KASU

Camila Domonoske

Three besieged towns in Syria will soon be receiving humanitarian assistance: The Syrian government said Thursday it will allow aid to enter the villages, after multiple organizations reported deaths from starvation.

Bashar Assad's government is permitting aid to Madaya, which has been under siege by the regime since July, as well as Foua and Kfraya, two villages adjacent to each other that have been besieged by anti-government forces for more than a year, the Associated Press reports.

More than two months after a natural gas storage well in Southern California began uncontrollably spewing methane gas, the governor of California has declared a state of emergency.

The legal saga of the monkey selfie continues: On Wednesday, a federal judge said the macaque who famously snapped a picture of himself cannot be declared the owner of the image's copyright.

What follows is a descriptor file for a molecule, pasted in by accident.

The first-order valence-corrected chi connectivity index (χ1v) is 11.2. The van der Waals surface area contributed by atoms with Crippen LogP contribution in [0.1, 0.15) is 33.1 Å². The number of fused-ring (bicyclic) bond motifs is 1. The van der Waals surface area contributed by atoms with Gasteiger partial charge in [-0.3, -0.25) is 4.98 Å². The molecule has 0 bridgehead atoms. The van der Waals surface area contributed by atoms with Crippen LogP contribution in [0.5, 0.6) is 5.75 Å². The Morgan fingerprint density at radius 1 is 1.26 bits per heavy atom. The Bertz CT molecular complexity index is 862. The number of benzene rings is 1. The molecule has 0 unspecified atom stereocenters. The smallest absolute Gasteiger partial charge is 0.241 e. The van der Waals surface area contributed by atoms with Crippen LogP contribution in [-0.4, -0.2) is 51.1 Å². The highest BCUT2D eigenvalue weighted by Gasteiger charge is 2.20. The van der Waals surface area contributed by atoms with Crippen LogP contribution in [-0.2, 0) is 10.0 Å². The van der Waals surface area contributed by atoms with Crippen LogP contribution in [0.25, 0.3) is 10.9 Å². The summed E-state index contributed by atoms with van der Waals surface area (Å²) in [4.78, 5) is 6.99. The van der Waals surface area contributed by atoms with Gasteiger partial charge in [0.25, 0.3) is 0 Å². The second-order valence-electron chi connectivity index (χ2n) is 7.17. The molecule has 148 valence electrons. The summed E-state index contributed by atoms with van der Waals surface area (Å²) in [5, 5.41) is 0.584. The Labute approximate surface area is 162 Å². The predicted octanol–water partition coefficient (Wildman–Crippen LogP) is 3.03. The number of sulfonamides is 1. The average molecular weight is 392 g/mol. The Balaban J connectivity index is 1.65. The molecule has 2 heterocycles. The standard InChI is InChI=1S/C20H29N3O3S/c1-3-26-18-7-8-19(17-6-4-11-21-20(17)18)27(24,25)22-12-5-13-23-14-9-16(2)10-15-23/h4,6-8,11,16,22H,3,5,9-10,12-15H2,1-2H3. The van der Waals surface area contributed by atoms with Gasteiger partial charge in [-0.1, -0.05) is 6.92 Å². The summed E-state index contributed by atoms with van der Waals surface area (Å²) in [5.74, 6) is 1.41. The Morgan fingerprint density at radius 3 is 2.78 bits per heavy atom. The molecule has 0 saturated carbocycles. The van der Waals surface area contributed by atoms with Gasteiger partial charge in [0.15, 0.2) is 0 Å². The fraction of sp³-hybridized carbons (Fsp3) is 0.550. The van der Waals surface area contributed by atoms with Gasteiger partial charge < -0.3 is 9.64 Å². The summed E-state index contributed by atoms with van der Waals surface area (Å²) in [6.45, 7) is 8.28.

At least, until Congress says otherwise.

There's "no indication" that the Copyright Act extends to animals, U.S. District Judge William Orrick wrote in a tentative opinion issued Wednesday in federal court in San Francisco.

The chief justice of Alabama's Supreme Court has ordered the state's probate judges not to issue marriage license to same-sex couples — despite a decision by the U.S. Supreme Court last year that legalized same-sex marriage in America.

Roy S. Moore, the chief justice of the state Supreme Court, issued an administrative order Wednesday. He noted that the Supreme Court of Alabama had, in March of 2015, upheld the state's ban on same-sex marriage.

Star Wars: The Force Awakens revolves around the story of staff-wielding scavenger Rey.

(That's hardly a spoiler; she's front-and-center in the movie poster, after all.)

But in the world of Star Wars toys, Rey's been hard to find — and fans took to social media, under the hashtags #WheresRey and #WhereisRey, to complain about all the movie merchandise that left her out.